POW shares memories at Street Fair
April 30, 2009 · Updated 11:24 AM
July 25, 2007
By John Leggett-The Courier Herald
Alice Peeples still wakes up in the middle of the night haunted by the faces and events experienced during her years as a slave in a Japanese prisoner of war camp.
Peeples, 74, worked for Rainier School in Buckley as a civil rights advocate from 1980 to 1997. Even as a Lakewood, Wash., resident she continues her membership with the Enumclaw Rotary Club and attends meetings regularly.
What many in the Plateau area may not know is she was held captive, along with her mother, from 1941 to 1945, and has detailed her trials in a book, “Child P.O.W. - A Memoir of Survival.”
The recurring nightmares give way to something much more pleasant.
“When I awaken in this house that has been in my family for decades it always conjures up so many happy and fond memories, especially of my mother, who was truly an angel on this earth, I am always comforted,” Peeples said of her Lakewood home.
“When I finally decided to write this autobiographical book it was much harder than I expected,” she said. “I wanted Americans to know what went on over there during World War II, though. I was in a POW camp, so I know what happened, because at least some of it happened to me.
“Sometimes I would just sit in front of my computer keyboard and weep uncontrollably for hours as the memories came rushing back,” she said. “I would have to do a restart later in the day, pick myself up and start typing again.”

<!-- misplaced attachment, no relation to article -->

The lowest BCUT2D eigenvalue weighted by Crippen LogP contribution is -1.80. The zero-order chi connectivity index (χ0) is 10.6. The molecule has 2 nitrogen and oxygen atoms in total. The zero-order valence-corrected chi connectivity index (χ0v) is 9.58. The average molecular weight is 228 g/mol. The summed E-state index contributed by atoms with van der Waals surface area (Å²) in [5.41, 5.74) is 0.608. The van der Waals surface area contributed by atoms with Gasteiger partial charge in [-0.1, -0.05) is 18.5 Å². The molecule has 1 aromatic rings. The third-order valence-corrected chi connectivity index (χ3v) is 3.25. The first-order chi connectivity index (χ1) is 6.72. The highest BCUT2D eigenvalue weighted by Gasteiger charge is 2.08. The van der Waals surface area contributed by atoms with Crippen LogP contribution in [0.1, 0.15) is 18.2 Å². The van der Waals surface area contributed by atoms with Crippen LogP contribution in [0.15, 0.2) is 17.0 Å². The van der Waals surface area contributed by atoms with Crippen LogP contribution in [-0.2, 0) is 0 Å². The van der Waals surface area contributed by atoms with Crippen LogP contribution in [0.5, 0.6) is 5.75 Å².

She wrote the book under her maiden name, Finch.
“My mother and I had gone to Manila to visit my Aunt Alice, who was an army nurse stationed there at the time,” Peeples said. “I developed polio nearly as soon as we got there and was not allowed to be transported back out of the country. Doctors didn't know as much about how the disease was transmitted back then. They didn't want me using public transportation to exit the country for fear that I would transfer polio to the general public.
“It took me a long time to understand that the horribly demeaning things my mother and I were forced to do over there, we did because we had no choice,” she said. “We were slaves in an officers' POW camp, and the Japanese officers told us straight up, that if we didn't do exactly what we were told to do we would be killed. They used to tell us that we were lucky to be serving the officers and that we should appreciate the chance we had been given. That there were a lot of other girls waiting in line just for the chance to be put where we were.”
“Even though I was only 8 years old, I remembered a lot of things about the camp, but what I remember most, was how incredibly frightened I was all the time and the brave and caring American soldiers, who were captives there along with us.
“Most of the captured American soldiers were made to work in the coal mines under belittling, demoralizing conditions and as the war was nearing an end, most of them were killed because it was a CYA situation for the Japanese command. They didn't want any of our soldiers to come back to the United States and attest to how poorly they had been treated,” Peeples said. “Most of us agreed that we didn't mind dying, just not there in that hellish, miserable place.”
Through efforts by the Swedish Red Cross, Peeples and her mother managed to get back to America in 1950. Peeples remembers six weeks later America dropped the bomb on Hiroshima.
Peeples, who has been married twice and is a widow of her second marriage, maintains that despite the earlier strife she endured, her life has been good, and that she counts her blessings every day.
Another thing she does everyday is try to find it in her heart to forgive the Japanese soldiers.
“All of the degrading memories are so fresh in my mind, it is as though it all happened yesterday. Sometimes my abilities to forgive are a little bit sluggish. I guess that is just part of the human condition,” Peeples said.